A $2.5 million agreement between the University of North Carolina and a pro-Confederacy group that angered students and faculty has been nullified, according to the Raleigh News & Observer.
On Wednesday, the Orange County, North Carolina, Superior Court Judge Allen Baddour ruled that the Sons of Confederate Veterans had no standing to sue the state’s university system over Silent Sam, the statue of a Confederate soldier at the center of the dispute. Under the now-invalidated agreement, the university system had agreed to pay $2.5 million to a trust under the control of the Sons of Confederate Veterans to preserve and display Silent Sam somewhere outside its original location on the Chapel Hill campus. The Sons of Confederate Veterans could use the money to build a facility dedicated just to housing Silent Sam under the agreement’s terms. According to the News & Observer, the UNC system had struck that deal before the group had moved to file a lawsuit.
Many students and faculty expressed outrage at the settlement because it allowed for the preservation of a symbol of white supremacy and enriched a group known for pushing a “Lost Cause” rewriting of Civil War history. Some large donors pulled their donations to the university. Students and faculty marched in protest and complained that the university’s decision had placed students and others on campus in danger.
Many also complained about the secretive conditions under which the deal was struck. According to the News & Observer, the Sons of Confederate Veterans had first reached out to the UNC system to threaten legal action to force the monument to be kept on campus. The group then offered to erect the monument elsewhere if the university would agree to pay for the “transportation, repair, maintenance, security, and public display of the monument.” The group asked for $5 million, and 19 out of the 20 board members at that meeting agreed (the one dissenting vote came from a man who had called for the statue to be returned to its place on campus). Eventually, that sum was reduced to $2.5 million. According to ABC 11, some of that money has already been used.
A small group of students and faculty then tried to challenge the deal in court, and nearly 100 alumni and donors filed a brief arguing that the settlement should be abandoned. The brief argued that the deal “seriously damages the reputation of the University, which should be committed to historical truth and opposed to modern-day white supremacy.”
UNC had argued that striking the deal was the safest way to ensure that the statue was removed from its campus and therefore guarantee student safety.
Protesters tore down Silent Sam in 2018, a year after neo-Nazi, neo-Confederate, and other far-right protesters clashed with counterprotesters at a violent rally in Charlottesville, Virginia, over the proposed removal of a statue of Confederate Gen. Robert E. Lee. The rally led to the death of counterprotester Heather Heyer and inflamed the conflict over Confederate symbols that began in 2015 with the killing of nine black worshipers at a church in South Carolina.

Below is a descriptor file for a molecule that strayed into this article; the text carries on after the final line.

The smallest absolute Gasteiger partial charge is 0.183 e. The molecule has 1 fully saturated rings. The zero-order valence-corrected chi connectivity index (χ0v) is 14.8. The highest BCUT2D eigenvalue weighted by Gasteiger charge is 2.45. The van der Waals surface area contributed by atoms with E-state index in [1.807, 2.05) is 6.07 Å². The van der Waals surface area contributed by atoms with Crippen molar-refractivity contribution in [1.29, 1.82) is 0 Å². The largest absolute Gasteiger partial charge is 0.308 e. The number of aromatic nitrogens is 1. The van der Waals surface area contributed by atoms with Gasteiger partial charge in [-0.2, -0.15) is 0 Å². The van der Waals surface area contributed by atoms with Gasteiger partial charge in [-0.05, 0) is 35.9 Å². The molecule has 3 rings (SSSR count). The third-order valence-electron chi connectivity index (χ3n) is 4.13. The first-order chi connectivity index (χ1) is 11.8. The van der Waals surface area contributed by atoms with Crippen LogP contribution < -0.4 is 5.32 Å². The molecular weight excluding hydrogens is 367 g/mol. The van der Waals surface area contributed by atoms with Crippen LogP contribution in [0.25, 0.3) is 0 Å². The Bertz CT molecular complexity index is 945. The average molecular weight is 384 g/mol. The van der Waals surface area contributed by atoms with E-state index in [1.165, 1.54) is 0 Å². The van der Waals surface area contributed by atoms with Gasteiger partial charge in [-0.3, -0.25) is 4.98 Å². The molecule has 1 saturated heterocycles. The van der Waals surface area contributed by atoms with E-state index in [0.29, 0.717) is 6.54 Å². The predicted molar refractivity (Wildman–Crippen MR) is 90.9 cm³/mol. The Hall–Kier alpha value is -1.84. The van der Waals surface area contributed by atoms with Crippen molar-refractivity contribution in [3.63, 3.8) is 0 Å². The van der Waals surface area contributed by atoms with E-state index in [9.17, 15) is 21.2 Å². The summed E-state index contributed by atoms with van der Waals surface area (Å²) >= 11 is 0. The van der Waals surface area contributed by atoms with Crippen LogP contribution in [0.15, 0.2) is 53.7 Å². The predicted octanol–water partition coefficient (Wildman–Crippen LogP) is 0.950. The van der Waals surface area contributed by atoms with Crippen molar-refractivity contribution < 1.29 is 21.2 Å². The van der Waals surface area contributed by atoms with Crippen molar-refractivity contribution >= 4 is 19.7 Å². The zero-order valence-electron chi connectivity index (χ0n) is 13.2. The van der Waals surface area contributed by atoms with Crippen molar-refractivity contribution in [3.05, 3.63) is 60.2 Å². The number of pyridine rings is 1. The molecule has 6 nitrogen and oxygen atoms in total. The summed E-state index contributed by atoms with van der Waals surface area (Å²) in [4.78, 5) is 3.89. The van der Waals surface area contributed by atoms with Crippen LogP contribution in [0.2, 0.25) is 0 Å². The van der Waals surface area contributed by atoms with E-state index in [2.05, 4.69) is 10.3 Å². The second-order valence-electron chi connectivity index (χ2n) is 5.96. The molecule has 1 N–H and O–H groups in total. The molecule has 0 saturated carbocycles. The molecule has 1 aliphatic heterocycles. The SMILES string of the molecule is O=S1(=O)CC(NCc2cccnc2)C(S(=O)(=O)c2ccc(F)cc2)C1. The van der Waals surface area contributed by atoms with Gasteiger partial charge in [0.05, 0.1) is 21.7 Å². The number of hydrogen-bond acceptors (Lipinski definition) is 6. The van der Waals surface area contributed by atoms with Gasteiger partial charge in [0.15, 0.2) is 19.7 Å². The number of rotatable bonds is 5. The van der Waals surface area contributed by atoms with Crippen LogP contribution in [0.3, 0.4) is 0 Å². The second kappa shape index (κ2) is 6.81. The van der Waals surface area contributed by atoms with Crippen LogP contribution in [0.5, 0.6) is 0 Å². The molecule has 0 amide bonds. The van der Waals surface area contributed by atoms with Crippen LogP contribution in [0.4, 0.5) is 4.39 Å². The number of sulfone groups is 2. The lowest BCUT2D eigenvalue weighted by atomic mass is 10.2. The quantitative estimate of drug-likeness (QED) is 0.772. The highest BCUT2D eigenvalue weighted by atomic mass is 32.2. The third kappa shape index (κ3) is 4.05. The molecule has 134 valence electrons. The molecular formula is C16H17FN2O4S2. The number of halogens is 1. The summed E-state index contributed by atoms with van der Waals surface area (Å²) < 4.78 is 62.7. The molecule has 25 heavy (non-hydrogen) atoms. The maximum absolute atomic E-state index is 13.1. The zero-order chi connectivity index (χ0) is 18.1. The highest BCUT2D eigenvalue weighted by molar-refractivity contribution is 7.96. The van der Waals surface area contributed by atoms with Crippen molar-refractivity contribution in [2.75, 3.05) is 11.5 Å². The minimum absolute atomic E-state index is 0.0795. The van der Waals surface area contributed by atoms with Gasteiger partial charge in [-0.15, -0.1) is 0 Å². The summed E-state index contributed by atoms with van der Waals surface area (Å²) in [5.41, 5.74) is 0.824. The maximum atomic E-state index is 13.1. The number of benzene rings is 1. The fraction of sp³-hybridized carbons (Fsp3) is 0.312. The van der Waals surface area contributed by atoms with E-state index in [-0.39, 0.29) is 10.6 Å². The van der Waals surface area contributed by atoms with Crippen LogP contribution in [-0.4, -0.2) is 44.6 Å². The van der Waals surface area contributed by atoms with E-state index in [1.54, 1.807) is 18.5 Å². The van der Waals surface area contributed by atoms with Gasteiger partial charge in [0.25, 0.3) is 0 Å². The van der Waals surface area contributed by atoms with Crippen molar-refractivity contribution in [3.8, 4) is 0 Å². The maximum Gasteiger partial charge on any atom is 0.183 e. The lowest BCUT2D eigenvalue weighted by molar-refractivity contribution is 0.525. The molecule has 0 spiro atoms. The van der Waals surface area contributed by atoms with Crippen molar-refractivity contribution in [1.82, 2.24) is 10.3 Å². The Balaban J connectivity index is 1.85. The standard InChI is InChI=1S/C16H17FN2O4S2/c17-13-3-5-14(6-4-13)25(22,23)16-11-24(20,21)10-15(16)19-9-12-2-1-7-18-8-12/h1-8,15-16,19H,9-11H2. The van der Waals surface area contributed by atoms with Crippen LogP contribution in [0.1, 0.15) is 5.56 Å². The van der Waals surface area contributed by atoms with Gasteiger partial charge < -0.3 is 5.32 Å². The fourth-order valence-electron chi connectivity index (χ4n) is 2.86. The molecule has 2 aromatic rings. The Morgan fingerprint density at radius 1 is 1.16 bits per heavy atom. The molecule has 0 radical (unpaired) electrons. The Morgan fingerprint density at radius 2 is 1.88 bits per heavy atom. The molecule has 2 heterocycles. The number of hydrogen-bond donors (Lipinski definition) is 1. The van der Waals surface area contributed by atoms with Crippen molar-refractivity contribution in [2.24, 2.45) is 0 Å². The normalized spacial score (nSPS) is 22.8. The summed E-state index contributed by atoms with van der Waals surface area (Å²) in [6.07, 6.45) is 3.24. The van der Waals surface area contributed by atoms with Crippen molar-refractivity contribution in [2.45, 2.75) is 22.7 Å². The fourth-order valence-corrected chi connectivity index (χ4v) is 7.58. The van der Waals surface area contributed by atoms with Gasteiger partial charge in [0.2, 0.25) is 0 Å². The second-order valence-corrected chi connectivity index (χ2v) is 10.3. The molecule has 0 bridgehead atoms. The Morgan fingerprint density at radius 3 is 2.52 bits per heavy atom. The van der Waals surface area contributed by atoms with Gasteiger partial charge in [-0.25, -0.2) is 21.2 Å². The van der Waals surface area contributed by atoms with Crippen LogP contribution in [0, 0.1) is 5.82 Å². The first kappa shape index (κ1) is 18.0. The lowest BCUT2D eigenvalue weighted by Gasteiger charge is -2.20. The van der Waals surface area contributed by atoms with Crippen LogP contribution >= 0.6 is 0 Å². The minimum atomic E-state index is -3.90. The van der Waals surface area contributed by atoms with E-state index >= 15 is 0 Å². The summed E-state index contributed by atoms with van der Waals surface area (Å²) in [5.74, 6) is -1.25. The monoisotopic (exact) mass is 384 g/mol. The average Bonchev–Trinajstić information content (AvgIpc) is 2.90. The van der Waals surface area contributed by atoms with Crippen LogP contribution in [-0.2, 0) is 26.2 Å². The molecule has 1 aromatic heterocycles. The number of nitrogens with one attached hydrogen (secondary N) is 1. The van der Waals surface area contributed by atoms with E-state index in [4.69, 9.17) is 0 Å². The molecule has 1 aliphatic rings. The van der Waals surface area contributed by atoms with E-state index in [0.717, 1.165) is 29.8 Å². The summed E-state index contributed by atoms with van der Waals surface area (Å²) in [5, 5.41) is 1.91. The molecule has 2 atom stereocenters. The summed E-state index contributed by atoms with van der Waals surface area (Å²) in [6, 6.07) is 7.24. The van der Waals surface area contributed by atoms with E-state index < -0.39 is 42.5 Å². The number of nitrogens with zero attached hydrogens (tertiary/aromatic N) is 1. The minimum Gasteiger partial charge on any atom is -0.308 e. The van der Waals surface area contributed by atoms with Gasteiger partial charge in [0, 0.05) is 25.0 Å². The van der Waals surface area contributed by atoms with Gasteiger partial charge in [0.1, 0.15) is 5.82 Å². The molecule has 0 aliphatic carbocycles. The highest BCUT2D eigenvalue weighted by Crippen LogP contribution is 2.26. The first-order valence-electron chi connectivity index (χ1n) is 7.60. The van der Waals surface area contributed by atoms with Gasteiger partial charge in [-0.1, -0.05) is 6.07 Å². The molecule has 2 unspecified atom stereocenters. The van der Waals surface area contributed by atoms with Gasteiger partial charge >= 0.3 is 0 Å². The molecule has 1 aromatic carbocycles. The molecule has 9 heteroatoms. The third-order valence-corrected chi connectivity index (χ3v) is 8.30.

After its toppling, UNC placed the statue in storage. A few months later, it announced a plan to erect a $5.3 million “history and education center” to house the statue but backed down from the plan after further protests. The university’s chancellor then resigned, ordering the removal of the statue’s pedestal on her way out.
The school remained silent on its plan for the statue—students complained that the university never held a public meeting to discuss options—until November, when it struck its deal with the Sons of Confederate Veterans. The deal also included a $74,999 payment ($1 short of the threshold to require approval from the state’s attorney general office) so that the group “will not display any Confederate flags, banners, or signs before, after, or in conjunction with any group event, meeting, or ceremony on the campus of or property controlled by the UNC System … for five years.”
It’s not clear what will happen to the statue now. A 2015 state law banned the removal of Confederate monuments from public property, and lawyers representing UNC have said that scrapping the settlement might mean that the system would be legally obliged to return the statue to its original location. (It’s also possible the university system may try to work out another deal in which the statue is moved to a location off campus—or even a less prominent spot on campus—as a compromise between full removal and full reinstallation.)
But since that law was passed, Winston-Salem and Chatham County have removed statues. The United Daughters of the Confederacy, a Lost Cause Confederate organization that was responsible for the erection of many of the state’s statues in the first place, sued. (Historians have noted that Confederate monuments were typically constructed during times of racial unrest or violence. The United Daughters of the Confederacy gave Silent Sam to UNC in 1913, during the implementation of Jim Crow laws and a spate of white violence.) But in those cases, judges noted both the murkiness of ownership issues and the matter of public safety in rejecting the challenges from the United Daughters of the Confederacy, indicating that the courts are not guaranteed to always find the 2015 law applicable.
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